A big reason for that is that the Penguins only have a 8.9% shooting percentage in the 2014 playoffs while Crosby's on the ice. That number would be OK for an average player, but it lower than expected for the best player in the game who routinely has a high shooting percentage, because he's a good shooter and better passer that sets up teammates for scoring chances
The Pens scored on 11.9% of their shots during the regular season with Crosby on the ice and last regular season it was 14.1%. Again, you have to give credit to Dubinsky, Bobrovsky and the rest of the Blue Jackets defending Crosby and his line, but if the sample size was expanded, chances are the Pens are going to get that 8.9% up more towards the usual average, which obviously bodes well for #87.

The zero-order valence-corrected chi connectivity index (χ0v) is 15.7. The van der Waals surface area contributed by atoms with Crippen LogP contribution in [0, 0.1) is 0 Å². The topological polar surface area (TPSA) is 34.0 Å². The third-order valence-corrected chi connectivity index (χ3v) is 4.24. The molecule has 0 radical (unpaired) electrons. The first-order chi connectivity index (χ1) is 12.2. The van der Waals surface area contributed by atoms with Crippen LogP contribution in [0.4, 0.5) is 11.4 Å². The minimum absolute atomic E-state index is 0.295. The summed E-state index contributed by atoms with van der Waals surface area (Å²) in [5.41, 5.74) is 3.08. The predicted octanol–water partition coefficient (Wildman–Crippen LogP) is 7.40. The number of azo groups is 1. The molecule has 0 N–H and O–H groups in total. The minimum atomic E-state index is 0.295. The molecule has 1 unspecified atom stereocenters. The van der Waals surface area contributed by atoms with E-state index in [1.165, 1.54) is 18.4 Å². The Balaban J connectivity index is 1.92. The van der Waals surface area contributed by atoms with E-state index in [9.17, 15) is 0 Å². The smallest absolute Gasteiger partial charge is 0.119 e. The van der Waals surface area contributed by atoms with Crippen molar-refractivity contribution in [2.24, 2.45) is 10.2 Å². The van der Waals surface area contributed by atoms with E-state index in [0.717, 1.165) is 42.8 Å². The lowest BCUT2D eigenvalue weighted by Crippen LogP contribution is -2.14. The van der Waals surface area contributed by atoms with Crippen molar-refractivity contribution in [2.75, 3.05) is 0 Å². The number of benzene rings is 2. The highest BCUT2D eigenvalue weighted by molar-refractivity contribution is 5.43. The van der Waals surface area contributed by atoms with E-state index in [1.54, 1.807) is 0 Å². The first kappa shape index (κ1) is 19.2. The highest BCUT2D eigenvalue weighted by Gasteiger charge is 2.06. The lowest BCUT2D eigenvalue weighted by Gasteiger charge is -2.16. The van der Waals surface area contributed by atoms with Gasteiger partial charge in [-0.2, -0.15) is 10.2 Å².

There's no actual evidence that Crosby is injured, but given all the hockey he's played on two different continents this year, it's understandable that he's probably growing fatigued. The NHL playoffs are a grind and even the players at close to full health are still going to wear down. This would lead him to not be as explosive skating-wise as an observer might expect compared to a usual level of play.
But despite not scoring a goal, it's important to remember that Crosby is producing at a point-per-game rate. He has very impressive possession based stats so far and he is doing a great job helping the Pens generate shots. Bobrovsky has been equal to the task on Sid's shots, but as long as they continue to shoot the puck, sooner or later he (or his linemates) will fill the net and we can all move on to another problem..
...Like why isn't Evgeni Malkin scoring?